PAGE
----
1938 By Rufus McClure
These awards were not announced until graduation of 1937 and therefore could not be included in the 1937 yearbook.
Huston will join Andrews as one of the most revered teachers of the early years.
Mrs. DeWitt R. Searles, house mother, makes her first appearance. She would become one of the four or five most important ladies during the military era. Her son, DeWitt R. Searles, 1939, retired from the USAF as a major general.
Searles, bottom, becomes the General Searles, son of Miriam Searles, mentioned earlier.
This threatening and mean-looking bunch will one day direct the destiny of The Bolles School!
George Varn was the first day-boy to become Battalion Commander. He was also the eldest of two pairs of brothers to be so honored.
His younger brother, Lester, was Battalion Commander in 1942.
Interestingly, the two brothers would later serve as Chairmen of the Board of Trustees. The name Varn is indelibly linked to The Bolles School. Varn children and grandchildren would later attend, and they would also play distinguished roles in their own Bolles experiences. In fact, there are Varn children in attendance today, 2010. The Varn Board Room bears the family name.
The fact that there could be a Dadsâ€™ Day as early as the fifth year bodes well for this family involvement.
In fact, this first festive occasion launched one of our most enduring traditions: The Bolles Family. In 1965 under the leadership of Mrs. J. E. Davis a group of moms, determined not to be outdone by the dads, organized and launched the Mothers’ Club, which later merged with the Dads’ Club to become the Parents’ Association, which is so vital to today’s success.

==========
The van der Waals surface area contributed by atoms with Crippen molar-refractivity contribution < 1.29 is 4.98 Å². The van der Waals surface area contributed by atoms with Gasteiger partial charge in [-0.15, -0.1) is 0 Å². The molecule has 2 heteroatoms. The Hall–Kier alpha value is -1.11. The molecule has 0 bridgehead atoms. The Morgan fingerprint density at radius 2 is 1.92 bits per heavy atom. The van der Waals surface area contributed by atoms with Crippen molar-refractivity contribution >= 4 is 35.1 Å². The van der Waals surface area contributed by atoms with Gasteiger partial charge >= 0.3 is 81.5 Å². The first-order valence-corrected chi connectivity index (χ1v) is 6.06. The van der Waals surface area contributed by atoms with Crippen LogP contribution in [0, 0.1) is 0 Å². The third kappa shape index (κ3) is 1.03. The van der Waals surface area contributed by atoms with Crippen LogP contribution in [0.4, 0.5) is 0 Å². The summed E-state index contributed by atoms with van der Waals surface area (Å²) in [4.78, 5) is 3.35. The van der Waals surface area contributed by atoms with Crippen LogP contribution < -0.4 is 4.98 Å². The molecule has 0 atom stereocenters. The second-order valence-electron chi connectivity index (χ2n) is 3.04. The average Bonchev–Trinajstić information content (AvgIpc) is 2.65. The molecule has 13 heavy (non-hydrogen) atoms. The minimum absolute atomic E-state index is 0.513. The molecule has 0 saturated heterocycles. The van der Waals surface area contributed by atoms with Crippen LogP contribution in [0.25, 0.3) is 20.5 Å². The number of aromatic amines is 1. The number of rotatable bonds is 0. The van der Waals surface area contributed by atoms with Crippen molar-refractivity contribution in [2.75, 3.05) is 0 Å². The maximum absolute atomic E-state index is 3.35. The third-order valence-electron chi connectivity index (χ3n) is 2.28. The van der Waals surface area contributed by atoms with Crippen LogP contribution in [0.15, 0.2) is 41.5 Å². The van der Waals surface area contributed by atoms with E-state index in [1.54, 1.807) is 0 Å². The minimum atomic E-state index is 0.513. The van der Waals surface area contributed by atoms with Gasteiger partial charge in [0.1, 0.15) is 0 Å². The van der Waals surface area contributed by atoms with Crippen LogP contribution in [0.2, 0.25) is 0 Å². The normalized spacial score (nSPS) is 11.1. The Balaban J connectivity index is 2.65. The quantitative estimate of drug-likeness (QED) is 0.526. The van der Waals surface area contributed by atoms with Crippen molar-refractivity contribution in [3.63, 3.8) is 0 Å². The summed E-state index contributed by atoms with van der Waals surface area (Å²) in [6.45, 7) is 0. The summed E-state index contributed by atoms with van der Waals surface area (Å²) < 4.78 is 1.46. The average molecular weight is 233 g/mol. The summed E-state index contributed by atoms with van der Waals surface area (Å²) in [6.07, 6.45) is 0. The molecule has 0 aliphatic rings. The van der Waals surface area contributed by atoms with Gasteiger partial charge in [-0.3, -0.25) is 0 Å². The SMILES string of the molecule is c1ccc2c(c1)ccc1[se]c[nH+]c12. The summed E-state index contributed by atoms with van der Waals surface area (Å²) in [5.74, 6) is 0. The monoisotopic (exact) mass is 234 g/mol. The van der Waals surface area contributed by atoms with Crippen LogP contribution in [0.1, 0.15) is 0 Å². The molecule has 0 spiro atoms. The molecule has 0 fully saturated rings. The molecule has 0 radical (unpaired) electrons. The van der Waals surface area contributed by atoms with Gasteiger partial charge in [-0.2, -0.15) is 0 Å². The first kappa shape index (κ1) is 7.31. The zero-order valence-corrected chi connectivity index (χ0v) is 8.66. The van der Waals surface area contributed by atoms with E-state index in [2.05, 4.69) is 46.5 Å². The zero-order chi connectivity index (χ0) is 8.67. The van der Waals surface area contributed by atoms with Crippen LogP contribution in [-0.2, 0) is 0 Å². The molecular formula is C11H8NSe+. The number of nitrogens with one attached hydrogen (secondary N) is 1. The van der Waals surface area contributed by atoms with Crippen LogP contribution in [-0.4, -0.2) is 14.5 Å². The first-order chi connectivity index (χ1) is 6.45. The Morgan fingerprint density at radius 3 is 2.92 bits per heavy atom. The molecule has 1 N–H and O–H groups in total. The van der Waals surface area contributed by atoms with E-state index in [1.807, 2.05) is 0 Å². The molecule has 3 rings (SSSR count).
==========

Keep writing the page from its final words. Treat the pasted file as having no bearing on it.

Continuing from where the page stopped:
This squad certainly boasts names to remember.
It is interesting to note that the coveted B was originally limited to the three MAJOR sports. But there were simply too many cadets engaged in too many OTHER sports to allow the B Club to remain exclusive. In 2010 , along with the Student Council, it is the oldest surviving student organization, as vital today as ever. And the big B is as coveted today as ever. In fact, it begins our most enduring cheer: â€œGive me (Gimme) a B!â€?
What a way to become a mariner/sailor! The water tower, seen in the background, was a challenge to generations of students, both military and civilian, just came down in 2009. If you perchance met the challenge, please let me know, and I will recognize you.
Little did they know that Camp Foster, directly across the river from the Bolles campus, would, during World War II, become the NAS (Naval Air Station) that has subsequently played such a major role in our nationâ€™s defense.